And then my friend blew the discussion wide open by dropping the elephant in the room:((Warning: the preceding mixed metaphor may blow your mind. Sorry about that.))
Her: Remember, you have to review it as a romance.
Boom, suddenly my mind bifurcates. One Ben (we'll call him Genre Ben) agrees with this proposition. The other Ben (we'll call him Agnostic Ben) rejects it. A single sentence summarizes my internal conflict over how I write reviews and how I perceive books in general. It doesn't help that I read a book about art criticism last week, so the subject is fresh in my mind.
Looking through my reviews, Genre Ben has left his fingerprints everywhere. Of thrillers, Genre Ben writes, "I don't pretend to hold thrillers to the same standards as great works of art" (from this review). Even worse, when reviewing another romance, Genre Ben comes right out and says, "It's unfair for me to expect this book to rise above its genre." Right there, an implication that romance is somehow inferior. Oh, I am ashamed of you, Genre Ben.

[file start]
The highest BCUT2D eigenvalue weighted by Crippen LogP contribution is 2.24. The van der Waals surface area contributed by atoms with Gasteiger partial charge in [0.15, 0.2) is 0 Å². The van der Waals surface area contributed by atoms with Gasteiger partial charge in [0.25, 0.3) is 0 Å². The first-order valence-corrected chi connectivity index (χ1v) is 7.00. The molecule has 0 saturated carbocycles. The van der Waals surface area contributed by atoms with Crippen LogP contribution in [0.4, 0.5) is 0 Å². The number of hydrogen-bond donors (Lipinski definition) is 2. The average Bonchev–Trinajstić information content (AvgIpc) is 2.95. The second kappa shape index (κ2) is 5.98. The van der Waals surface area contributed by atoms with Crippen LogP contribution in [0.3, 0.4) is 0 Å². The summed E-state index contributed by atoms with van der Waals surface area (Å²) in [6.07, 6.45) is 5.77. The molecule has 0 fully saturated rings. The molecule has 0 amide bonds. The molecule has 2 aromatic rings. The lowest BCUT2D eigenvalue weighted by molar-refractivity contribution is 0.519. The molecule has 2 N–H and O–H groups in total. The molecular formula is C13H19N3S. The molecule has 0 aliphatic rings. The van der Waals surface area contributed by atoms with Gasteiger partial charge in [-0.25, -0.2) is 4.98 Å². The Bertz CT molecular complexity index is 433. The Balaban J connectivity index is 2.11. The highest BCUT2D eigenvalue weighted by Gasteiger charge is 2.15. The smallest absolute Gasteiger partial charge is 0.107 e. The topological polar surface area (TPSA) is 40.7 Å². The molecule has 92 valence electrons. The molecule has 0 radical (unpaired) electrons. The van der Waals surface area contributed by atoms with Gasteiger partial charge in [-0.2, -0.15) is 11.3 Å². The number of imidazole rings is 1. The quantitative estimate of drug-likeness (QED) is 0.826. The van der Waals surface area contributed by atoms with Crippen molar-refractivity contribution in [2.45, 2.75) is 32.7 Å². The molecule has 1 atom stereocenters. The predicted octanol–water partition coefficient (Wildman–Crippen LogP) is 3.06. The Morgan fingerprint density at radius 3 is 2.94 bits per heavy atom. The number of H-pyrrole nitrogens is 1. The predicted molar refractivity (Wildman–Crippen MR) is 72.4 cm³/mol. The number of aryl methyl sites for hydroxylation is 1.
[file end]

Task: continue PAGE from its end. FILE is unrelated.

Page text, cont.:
The problems with genre are myriad. How does one define a genre? Who decides which genre--or genres, since a book can be more than one--a book inhabits: the author, the publisher, bookstores, the reader? I agree that as a naive labelling tool, genre is useful. For the purposes of criticism, however, Genre Ben makes me uncomfortable.
Agnostic Ben snickers, feeling victory is close at hand. Not so, for he does not hold the high ground. I happen to agree with Ursula K. Le Guin, who laments that she cannot review The Year of the Flood as science fiction. Le Guin respects Margaret Atwood's desire not to be
. . . relegated to a genre still shunned by hidebound readers, reviewers, and prize-awarders. She doesn't want the literary bigots to shove her into the literary ghetto.
Who can blame her? I feel obliged to respect her wish, although it forces me, too, into a false position. I could talk about her new book more freely, more truly, if I could talk about it as what it is, using the lively vocabulary of modern science-fiction criticism, giving it the praise it deserves as a work of unusual cautionary imagination and satirical invention. As it is, I must restrict myself to the vocabulary and expectations suitable to a realistic novel, even if forced by those limitations into a less favourable stance.